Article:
Although the pond fishing at Eldred was an instant success, Abplanalp realized it was not the sort of angling to attract the dry fly purist. Last spring Adirondack Fisheries opened a half-mile stretch of Halfway Brook, which flows through the preserve, for fly fishing only. Trout average more than a pound, and no more than 10 licensed fishermen a day are allowed on the stream. The charge is a flat $30 a day per angler with a limit of 10 fish.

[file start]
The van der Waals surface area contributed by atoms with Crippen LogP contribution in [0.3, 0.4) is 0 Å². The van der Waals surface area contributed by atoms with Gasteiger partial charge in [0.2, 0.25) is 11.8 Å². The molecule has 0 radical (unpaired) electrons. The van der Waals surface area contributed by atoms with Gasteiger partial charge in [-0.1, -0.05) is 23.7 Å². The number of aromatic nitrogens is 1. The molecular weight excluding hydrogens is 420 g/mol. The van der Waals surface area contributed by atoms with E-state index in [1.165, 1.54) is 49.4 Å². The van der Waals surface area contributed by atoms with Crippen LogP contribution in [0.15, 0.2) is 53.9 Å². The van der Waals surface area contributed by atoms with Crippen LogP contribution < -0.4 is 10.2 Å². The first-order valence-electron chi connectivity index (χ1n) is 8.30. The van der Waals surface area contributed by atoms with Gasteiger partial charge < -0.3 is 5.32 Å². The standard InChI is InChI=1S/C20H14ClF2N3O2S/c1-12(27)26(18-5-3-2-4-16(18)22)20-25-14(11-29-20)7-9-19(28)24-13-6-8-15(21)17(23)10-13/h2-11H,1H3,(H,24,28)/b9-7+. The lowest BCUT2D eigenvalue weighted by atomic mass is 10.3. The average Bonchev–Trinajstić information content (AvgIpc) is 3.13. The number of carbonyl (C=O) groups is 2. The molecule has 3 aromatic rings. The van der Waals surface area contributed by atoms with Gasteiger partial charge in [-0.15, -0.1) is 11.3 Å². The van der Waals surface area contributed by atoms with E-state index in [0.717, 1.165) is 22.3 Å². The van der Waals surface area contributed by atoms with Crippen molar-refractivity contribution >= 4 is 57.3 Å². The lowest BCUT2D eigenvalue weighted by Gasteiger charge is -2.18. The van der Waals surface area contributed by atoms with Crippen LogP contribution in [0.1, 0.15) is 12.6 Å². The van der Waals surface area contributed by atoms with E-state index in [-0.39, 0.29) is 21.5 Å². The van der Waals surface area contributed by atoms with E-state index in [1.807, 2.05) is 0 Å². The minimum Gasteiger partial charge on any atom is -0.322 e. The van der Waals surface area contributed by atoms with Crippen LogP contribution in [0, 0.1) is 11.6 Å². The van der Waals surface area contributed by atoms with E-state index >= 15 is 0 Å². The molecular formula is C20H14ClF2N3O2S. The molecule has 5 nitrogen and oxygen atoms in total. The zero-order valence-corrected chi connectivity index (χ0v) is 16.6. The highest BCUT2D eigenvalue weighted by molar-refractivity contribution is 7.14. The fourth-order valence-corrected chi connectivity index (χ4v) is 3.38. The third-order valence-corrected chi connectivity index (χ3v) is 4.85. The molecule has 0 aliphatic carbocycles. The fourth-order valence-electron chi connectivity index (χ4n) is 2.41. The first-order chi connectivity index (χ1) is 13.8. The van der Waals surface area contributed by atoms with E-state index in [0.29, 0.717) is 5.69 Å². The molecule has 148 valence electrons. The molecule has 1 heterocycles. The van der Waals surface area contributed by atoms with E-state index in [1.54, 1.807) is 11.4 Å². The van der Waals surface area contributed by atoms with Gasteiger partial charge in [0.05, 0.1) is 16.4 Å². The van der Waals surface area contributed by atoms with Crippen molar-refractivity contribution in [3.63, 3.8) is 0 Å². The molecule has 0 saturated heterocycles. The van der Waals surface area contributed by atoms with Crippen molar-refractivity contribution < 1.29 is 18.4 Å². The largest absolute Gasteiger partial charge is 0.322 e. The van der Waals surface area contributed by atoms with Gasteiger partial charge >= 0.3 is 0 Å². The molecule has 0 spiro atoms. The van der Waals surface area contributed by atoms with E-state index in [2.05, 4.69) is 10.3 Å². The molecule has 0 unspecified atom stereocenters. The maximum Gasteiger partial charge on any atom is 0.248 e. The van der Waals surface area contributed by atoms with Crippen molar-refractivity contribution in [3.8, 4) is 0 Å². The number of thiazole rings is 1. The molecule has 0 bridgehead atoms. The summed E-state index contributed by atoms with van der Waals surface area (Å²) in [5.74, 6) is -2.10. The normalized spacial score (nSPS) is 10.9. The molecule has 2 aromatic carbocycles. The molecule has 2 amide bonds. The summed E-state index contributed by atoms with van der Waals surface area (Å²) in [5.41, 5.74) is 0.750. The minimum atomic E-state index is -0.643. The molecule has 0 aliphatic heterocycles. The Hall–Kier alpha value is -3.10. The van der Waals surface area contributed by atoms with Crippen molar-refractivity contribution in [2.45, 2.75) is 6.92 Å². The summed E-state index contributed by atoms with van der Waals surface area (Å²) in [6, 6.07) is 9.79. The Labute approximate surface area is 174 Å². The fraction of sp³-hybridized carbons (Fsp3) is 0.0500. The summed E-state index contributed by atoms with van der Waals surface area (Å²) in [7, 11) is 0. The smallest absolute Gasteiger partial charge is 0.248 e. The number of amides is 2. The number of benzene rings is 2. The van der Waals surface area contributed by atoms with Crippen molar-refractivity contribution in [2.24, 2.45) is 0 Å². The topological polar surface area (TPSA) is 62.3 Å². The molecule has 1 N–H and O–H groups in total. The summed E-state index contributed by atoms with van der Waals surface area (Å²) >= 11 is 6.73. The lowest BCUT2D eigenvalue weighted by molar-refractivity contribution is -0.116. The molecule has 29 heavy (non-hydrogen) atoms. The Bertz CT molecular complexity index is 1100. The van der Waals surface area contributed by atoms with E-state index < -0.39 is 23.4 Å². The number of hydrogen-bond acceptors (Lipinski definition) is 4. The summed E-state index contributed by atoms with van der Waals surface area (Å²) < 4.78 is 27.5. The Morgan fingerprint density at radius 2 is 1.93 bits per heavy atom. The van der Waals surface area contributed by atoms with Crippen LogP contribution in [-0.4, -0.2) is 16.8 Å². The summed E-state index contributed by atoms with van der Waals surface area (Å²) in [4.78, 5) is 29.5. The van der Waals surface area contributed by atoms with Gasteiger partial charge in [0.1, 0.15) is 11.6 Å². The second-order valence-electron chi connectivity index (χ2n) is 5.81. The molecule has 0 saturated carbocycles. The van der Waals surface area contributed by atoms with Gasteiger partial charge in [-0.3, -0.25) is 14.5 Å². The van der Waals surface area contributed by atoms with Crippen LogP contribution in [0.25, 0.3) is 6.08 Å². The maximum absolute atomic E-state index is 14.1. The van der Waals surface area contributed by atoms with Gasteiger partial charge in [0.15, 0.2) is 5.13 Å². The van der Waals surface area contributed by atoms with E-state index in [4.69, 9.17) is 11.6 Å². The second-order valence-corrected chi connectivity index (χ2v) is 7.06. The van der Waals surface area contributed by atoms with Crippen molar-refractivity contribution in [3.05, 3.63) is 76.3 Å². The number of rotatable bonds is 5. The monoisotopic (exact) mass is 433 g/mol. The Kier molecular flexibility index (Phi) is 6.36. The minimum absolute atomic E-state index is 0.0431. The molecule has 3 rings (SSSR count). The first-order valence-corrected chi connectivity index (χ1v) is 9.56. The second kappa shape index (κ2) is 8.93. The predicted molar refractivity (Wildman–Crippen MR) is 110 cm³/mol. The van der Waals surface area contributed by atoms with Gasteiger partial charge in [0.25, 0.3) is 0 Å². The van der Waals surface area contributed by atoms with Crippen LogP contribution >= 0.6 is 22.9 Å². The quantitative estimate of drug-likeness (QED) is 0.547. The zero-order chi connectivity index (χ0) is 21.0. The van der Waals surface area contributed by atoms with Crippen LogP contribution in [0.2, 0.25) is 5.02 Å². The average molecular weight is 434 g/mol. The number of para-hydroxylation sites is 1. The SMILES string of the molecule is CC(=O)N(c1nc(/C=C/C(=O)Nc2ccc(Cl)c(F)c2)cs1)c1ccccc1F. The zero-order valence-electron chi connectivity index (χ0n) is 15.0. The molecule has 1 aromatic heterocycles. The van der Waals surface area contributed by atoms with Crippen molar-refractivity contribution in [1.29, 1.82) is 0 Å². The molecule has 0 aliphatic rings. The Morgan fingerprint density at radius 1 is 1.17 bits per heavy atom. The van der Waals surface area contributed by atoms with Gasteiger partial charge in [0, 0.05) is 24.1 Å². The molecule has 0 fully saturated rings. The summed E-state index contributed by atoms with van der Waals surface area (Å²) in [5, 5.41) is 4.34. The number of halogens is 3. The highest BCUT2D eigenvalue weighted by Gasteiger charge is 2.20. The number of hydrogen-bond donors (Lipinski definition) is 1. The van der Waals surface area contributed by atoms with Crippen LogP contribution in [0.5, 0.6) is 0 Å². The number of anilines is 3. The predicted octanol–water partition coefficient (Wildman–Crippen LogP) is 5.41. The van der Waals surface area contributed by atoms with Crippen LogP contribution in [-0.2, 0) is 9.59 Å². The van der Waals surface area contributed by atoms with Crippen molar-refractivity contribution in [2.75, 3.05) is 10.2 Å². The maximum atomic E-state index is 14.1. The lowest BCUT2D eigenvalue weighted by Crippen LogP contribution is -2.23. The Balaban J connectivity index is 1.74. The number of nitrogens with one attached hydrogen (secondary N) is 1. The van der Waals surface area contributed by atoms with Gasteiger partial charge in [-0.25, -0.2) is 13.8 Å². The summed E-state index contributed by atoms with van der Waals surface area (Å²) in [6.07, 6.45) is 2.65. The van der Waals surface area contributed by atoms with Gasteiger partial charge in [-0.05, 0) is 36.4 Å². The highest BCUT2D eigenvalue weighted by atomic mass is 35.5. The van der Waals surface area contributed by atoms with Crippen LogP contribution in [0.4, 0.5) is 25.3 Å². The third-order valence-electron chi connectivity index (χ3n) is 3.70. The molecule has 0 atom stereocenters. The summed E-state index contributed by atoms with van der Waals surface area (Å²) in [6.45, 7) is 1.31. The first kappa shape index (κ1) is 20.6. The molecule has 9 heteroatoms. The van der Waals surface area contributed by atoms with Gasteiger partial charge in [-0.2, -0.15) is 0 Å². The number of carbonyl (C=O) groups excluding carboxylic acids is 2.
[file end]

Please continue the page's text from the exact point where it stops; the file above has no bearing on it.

Inasmuch as the Eldred hatchery can easily raise a quarter of a million trout a year, Abplanalp has plans to establish similar preserves elsewhere. He also has toyed with the idea of shipping live fish to markets and restaurants. "We cannot market frozen fish in competition with trout hatcheries in Denmark or Colorado," he says, "but we can compete delivering live fish. Live fish command a premium because people know they're fresh." For the past couple of years a truck has made a number of trial runs transporting live fish from the Catskills to Yonkers.